Friday, September 23, 2016

New Tolkien Book

The Hobbit
The Hobbit Facsimile First Edition
J.R.R. Tolkien
Release Date: September 22, 2016

The blurb:
This sumptuous gift set includes a replica of the very rare first edition of The Hobbit, the only edition where one can now read the original version of the story before Tolkien re-edited it to become the one enjoyed by readers since 1951. The Hobbit was published on 21 September 1937, with a print run of 1,500 copies. With a beautiful cover design, nearly a dozen black & white illustrations and two black & red maps by the author himself, the book proved to be popular and was reprinted shortly afterwards. History was already being made. The scarcity of the first edition has resulted in copies commanding huge prices, way beyond the reach of most Tolkien fans. In addition, subsequent changes to the text - particularly those to chapter 5, when Tolkien decided in 1947 to revise the text to bring it better into accord with events as they were developing in its 'sequel', The Lord of the Rings - mean that the opportunity to read the book in its original form and format has become quite difficult. This special printing reprints the first edition, so that readers of all ages - not just 'children between the ages of 5 and 9', as Rayner Unwin famously declared in his report on the original submission - can finally enjoy Tolkien's story as it originally appeared.
I first saw rumors of this book back in 2010/2011 for the 75th anniversary of The Hobbit. However, it seems that nothing came of it back then - it was certainly never available for order. I'm glad to see it available now for the 80th anniversary. I've loved the previous facsimile edition of one of Tolkien's books - Mr. Bliss.

The Annotated HobbitAll I know is that I really want to get a copy of this one. Most of the information on the differing editions and rewrites of The Hobbit is already available, most notably through the Annotated Hobbit - another very spectacular book, which I am sad to admit, I have not actually read all the way through.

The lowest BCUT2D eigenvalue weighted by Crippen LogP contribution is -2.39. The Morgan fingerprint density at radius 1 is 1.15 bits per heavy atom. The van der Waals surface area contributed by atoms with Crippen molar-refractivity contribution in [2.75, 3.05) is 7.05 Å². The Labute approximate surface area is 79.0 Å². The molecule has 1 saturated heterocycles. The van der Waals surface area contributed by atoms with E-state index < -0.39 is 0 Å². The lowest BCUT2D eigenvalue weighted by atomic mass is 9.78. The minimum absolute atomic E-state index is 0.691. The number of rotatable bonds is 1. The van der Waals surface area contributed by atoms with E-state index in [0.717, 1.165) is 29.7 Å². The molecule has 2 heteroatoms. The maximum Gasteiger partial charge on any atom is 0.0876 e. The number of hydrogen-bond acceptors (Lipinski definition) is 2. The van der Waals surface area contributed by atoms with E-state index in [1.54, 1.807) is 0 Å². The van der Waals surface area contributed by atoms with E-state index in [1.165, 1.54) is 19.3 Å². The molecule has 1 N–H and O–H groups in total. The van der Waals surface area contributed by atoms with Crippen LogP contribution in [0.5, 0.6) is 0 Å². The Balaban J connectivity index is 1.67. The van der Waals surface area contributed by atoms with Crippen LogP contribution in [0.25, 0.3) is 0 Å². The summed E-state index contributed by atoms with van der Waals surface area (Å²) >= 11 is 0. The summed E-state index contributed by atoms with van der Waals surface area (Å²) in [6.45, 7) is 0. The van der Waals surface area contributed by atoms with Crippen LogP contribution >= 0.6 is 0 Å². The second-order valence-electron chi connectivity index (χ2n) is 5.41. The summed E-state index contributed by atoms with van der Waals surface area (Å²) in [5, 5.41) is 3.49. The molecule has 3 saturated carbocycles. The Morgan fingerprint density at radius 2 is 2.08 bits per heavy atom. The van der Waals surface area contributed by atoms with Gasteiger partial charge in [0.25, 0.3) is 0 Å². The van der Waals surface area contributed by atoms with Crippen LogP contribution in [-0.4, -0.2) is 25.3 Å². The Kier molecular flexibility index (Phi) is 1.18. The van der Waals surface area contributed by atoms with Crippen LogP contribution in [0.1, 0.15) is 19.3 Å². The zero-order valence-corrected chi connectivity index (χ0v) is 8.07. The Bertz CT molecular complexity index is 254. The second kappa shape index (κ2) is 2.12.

Maybe I'm also simply a sucker for slipcased books, especially when it comes to Tolkien. I know I'm something of a collector of Tolkien's books - see the somewhat scary list and photos posts for proof if you wish, but I've also fallen quite behind when it comes to actually reading the books. Not that that's going to stop me from continuing to add to my collection.

Wednesday, September 21, 2016


Honestly, I'm rather amazed at the way Outlander themed products are popping up everywhere. There are, of course, the books, short stories, one graphic novel, two seasons of the TV series, soundtracks, and then you find all the other odds and ends. A quick search of results in calendars, dolls, interview videos, a reading order e-book? (I'm blinking at this last item. Why would you pay for something like that?), the colouring book - which I have to say is pretty good, and a fun way to spend some time, T-shirts, photographs, knitting patterns (that might be interesting to try out), and more.